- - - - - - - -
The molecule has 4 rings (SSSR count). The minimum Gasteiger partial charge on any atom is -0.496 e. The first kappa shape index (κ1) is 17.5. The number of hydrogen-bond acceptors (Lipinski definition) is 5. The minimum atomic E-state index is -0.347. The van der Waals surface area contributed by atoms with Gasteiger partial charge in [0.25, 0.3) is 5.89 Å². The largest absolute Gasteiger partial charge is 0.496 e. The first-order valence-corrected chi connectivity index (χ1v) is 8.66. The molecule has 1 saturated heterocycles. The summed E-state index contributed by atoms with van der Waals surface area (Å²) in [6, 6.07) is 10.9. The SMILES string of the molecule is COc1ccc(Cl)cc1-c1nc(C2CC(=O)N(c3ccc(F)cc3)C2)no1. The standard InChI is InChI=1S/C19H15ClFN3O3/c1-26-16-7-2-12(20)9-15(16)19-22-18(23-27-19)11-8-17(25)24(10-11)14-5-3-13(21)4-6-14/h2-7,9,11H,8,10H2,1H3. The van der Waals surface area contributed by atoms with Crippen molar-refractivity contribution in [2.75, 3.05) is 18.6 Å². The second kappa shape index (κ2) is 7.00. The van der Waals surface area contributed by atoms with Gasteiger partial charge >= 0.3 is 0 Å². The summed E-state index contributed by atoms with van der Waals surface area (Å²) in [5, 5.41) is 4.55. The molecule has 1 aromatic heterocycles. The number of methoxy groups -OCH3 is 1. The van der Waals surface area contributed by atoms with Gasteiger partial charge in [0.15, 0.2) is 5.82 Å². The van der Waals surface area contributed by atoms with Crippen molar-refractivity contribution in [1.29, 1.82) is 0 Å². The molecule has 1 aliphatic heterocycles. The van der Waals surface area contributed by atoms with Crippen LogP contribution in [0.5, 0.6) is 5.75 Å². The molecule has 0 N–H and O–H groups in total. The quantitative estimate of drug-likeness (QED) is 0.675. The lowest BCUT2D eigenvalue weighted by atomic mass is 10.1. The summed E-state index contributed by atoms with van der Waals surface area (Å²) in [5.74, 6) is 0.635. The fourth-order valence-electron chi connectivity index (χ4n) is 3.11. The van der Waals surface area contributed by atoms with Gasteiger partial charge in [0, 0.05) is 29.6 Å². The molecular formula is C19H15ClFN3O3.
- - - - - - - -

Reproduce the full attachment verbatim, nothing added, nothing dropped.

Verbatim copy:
The molecule has 4 rings (SSSR count). The minimum Gasteiger partial charge on any atom is -0.496 e. The first kappa shape index (κ1) is 17.5. The number of hydrogen-bond acceptors (Lipinski definition) is 5. The minimum atomic E-state index is -0.347. The van der Waals surface area contributed by atoms with Gasteiger partial charge in [0.25, 0.3) is 5.89 Å². The largest absolute Gasteiger partial charge is 0.496 e. The first-order valence-corrected chi connectivity index (χ1v) is 8.66. The molecule has 1 saturated heterocycles. The summed E-state index contributed by atoms with van der Waals surface area (Å²) in [6, 6.07) is 10.9. The SMILES string of the molecule is COc1ccc(Cl)cc1-c1nc(C2CC(=O)N(c3ccc(F)cc3)C2)no1. The standard InChI is InChI=1S/C19H15ClFN3O3/c1-26-16-7-2-12(20)9-15(16)19-22-18(23-27-19)11-8-17(25)24(10-11)14-5-3-13(21)4-6-14/h2-7,9,11H,8,10H2,1H3. The van der Waals surface area contributed by atoms with Crippen molar-refractivity contribution in [2.75, 3.05) is 18.6 Å². The second kappa shape index (κ2) is 7.00. The van der Waals surface area contributed by atoms with Gasteiger partial charge >= 0.3 is 0 Å². The summed E-state index contributed by atoms with van der Waals surface area (Å²) in [5, 5.41) is 4.55. The molecule has 1 aromatic heterocycles. The number of methoxy groups -OCH3 is 1. The van der Waals surface area contributed by atoms with Gasteiger partial charge in [0.15, 0.2) is 5.82 Å². The van der Waals surface area contributed by atoms with Crippen molar-refractivity contribution in [1.29, 1.82) is 0 Å². The molecule has 1 aliphatic heterocycles. The van der Waals surface area contributed by atoms with Crippen LogP contribution in [0.5, 0.6) is 5.75 Å². The molecule has 0 N–H and O–H groups in total. The quantitative estimate of drug-likeness (QED) is 0.675. The lowest BCUT2D eigenvalue weighted by atomic mass is 10.1. The summed E-state index contributed by atoms with van der Waals surface area (Å²) in [5.74, 6) is 0.635. The fourth-order valence-electron chi connectivity index (χ4n) is 3.11. The van der Waals surface area contributed by atoms with Gasteiger partial charge in [0, 0.05) is 29.6 Å². The molecular formula is C19H15ClFN3O3.